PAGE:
Strawberry fields in the Spanish south western region of Huelva has witnessed an important boom during the last few years. The workforce is mainly constituted by migrant regular and irregular workers, mostly women.
By Fernando Mendiola Gonzalo (Public University of Navarre, Spain)
Strawberry fields in the Spanish south western region of Huelva have witnessed an important boom during the last few years. The workforce is mainly constituted by migrant regular and irregular workers, mostly women. Their work and living conditions have been very hard, as recently remarked by the UN’s Rapporteur into Extreme Poverty and Human Rights, Philip Alston. The report speaks about the work- and living site as “A shantytown with far worse conditions than a refugee camp, without running water, electricity, or sanitation, where migrant workers have lived for years without any improvement in their situation”.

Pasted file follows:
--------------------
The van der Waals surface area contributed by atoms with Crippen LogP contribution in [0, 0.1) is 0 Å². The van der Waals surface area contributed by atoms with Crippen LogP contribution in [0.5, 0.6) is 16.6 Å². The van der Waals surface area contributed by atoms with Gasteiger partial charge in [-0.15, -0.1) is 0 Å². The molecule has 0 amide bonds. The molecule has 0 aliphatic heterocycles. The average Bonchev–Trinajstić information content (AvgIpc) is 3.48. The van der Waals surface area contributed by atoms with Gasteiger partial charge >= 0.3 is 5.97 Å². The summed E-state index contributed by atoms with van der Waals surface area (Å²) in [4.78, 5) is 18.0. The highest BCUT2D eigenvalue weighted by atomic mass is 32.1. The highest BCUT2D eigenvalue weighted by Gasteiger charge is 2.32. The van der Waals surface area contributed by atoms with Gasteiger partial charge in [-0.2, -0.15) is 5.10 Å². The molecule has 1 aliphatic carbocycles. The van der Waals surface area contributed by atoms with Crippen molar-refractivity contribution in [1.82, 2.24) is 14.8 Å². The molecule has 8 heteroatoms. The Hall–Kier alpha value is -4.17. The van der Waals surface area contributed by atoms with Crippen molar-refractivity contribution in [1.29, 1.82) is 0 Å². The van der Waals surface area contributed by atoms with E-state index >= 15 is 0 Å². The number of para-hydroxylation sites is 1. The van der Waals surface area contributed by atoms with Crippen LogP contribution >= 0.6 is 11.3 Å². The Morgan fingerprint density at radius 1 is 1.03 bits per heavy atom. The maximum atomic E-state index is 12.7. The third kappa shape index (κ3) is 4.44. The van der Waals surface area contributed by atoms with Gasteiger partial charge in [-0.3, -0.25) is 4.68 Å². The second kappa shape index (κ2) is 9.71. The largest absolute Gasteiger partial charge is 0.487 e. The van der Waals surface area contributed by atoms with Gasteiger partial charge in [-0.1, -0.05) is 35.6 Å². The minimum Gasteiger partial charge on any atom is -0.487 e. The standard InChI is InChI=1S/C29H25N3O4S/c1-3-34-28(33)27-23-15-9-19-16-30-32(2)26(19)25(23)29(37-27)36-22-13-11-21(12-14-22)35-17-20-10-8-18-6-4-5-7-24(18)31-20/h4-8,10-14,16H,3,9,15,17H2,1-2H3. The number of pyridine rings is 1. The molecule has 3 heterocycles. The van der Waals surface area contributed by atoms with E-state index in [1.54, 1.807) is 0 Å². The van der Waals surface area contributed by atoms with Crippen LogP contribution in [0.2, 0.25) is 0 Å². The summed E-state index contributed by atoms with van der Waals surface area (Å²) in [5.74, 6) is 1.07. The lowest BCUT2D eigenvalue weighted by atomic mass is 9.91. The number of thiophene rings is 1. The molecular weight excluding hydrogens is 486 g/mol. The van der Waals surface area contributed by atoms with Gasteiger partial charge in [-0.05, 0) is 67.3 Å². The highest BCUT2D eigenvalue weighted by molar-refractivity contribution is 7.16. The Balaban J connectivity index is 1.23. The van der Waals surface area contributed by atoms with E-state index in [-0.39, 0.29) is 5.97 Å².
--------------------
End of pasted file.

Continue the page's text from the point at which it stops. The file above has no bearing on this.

The situation has become even worse with the Covid-19 crisis, because of the risks connected with the pandemic, but also in relation to the coercion used to keep the labourers working even after they fall ill. Some trade unions (especially the Sindicato de Obreros del Campo) have expressed critiques on the situation and the African Workers Association has recently demanded the regularization of migrant workers.
For further information:
Statement by Professor Philip Alston, United Nations Special Rapporteur on extreme poverty and human rights, on his visit to Spain, 27 January – 7 February 2020:
400 day labourers in Huelva and Almería denounce the lack of implementation of anti-Covid19 measures:
The undocumented day labourers of Huelva demand a collective regularization of the workers in the strawberry fields: